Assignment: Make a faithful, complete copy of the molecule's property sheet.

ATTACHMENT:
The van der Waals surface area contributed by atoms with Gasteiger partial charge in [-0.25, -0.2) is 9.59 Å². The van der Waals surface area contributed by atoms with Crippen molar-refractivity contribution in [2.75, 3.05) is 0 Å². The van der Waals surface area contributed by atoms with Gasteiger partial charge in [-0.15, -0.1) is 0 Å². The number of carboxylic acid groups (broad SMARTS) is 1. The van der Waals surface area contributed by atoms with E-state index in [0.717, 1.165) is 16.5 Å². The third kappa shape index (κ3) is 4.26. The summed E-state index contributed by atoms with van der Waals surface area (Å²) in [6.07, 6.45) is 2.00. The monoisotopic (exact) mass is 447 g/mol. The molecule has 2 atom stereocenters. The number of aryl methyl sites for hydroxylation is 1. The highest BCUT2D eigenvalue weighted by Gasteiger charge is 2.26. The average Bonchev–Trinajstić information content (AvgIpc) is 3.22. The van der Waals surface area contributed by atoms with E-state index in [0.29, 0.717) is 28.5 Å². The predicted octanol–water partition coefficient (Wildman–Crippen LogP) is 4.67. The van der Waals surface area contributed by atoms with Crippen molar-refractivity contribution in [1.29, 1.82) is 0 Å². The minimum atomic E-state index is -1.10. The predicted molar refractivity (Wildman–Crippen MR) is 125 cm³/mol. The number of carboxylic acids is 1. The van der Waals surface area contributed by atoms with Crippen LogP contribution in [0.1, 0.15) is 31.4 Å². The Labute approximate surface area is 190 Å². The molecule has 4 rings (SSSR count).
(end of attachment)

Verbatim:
The van der Waals surface area contributed by atoms with Gasteiger partial charge in [-0.25, -0.2) is 9.59 Å². The van der Waals surface area contributed by atoms with Crippen molar-refractivity contribution in [2.75, 3.05) is 0 Å². The van der Waals surface area contributed by atoms with Gasteiger partial charge in [-0.15, -0.1) is 0 Å². The number of carboxylic acid groups (broad SMARTS) is 1. The van der Waals surface area contributed by atoms with E-state index in [0.717, 1.165) is 16.5 Å². The third kappa shape index (κ3) is 4.26. The summed E-state index contributed by atoms with van der Waals surface area (Å²) in [6.07, 6.45) is 2.00. The monoisotopic (exact) mass is 447 g/mol. The molecule has 2 atom stereocenters. The number of aryl methyl sites for hydroxylation is 1. The highest BCUT2D eigenvalue weighted by Gasteiger charge is 2.26. The average Bonchev–Trinajstić information content (AvgIpc) is 3.22. The van der Waals surface area contributed by atoms with E-state index in [0.29, 0.717) is 28.5 Å². The predicted octanol–water partition coefficient (Wildman–Crippen LogP) is 4.67. The van der Waals surface area contributed by atoms with Crippen molar-refractivity contribution in [1.29, 1.82) is 0 Å². The minimum atomic E-state index is -1.10. The predicted molar refractivity (Wildman–Crippen MR) is 125 cm³/mol. The number of carboxylic acids is 1. The van der Waals surface area contributed by atoms with Crippen LogP contribution in [0.1, 0.15) is 31.4 Å². The Labute approximate surface area is 190 Å². The molecule has 4 rings (SSSR count).